Reflect & Apply
I begin the lesson by reviewing the investigation from yesterday's lesson: Yesterday, you were able to actually feel how heavy a full can of soda is on other planets and celestial bodies. You worked together with your science team to measure the weight of each can of pop in Newtons. I can't wait to discuss your results further!
I ask students to get out their data tables from yesterday's investigation. Most students had the time to measure and record the weight of a can of soda on each celestial body under the "Measured Weight in Newtons" column: Student Data Table (besides on the sun).
At this point, I provide students with the "Actual Weight in Newtons" and students recorded this amount in the last column:
- Mercury 1.27 N
- Venus 3.04 N
- Earth 3.34 N
- Moon 0.57
- Mars 1.27 N
- Jupiter 8.48 N
- Saturn 3.61 N
- Uranus 3.04 N
- Neptune 3.98 N
- Pluto 0.20 N
- Sun 93.59 N
Most students measured and recorded data from yesterday's investigation that was close to the above data, but not exact. Some students were disappointed that they were off by a fraction of a Newtons each time. We discussed how more precise tools would provide us with more precise data. Fifth grade level classroom spring and balance scales are not always the more accurate. As a side note, if I taught this lesson again, I would have randomly listed the above weights on the board (without the names of the celestial bodies). This way students could measure the weight of each pop can and then look up to find the closest decimal number to their measurement!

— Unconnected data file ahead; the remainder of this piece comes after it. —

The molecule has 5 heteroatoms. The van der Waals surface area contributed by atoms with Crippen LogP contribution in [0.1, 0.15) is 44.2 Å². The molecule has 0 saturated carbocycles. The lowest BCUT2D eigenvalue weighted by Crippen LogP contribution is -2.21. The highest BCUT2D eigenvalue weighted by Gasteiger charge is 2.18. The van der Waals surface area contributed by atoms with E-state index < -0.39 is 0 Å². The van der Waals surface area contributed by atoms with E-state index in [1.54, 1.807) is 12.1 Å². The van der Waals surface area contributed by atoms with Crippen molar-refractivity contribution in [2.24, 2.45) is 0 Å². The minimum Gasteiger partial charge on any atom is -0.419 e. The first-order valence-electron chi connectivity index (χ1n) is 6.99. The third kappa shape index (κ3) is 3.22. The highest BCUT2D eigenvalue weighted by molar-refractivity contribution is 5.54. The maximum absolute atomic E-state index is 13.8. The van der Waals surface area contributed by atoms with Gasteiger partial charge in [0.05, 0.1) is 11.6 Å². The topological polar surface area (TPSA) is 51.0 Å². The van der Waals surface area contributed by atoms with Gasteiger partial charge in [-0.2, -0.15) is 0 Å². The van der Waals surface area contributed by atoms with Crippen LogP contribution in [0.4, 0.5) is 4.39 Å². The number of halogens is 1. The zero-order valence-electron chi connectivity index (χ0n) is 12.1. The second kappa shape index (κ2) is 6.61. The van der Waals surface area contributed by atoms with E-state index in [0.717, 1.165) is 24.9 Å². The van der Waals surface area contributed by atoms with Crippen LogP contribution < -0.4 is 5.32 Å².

Making a Bar Graph
As part of the engineering process, it's important for students to take a closer look at data. Graphs often provide a unique opportunity to see the data set a s whole.
After students record the actual weights, I pass out a Bar Graph to each student. I model how to graph the first two bars on the bar graph, Mercury (1.27 N) and Venus (3.04 N). Then, students complete the bar graphs with their group members: Student Graph Example.
To encourage students to take a deeper look at their investigative experience and data, I ask students to share their overall observations or any questions they are left wondering. I make a list of observations and questions on the board during this time, Observations & Questions, and students record the collected student thoughts in their science journals as well: Observations & Questions in Student Journals.
I love listening to students draw conclusions based upon their collected data and apply this investigation to our prior conversation about astronauts jumping on the moon, "You could probably jump higher on Pluto than on other celestial bodies because there's less gravity."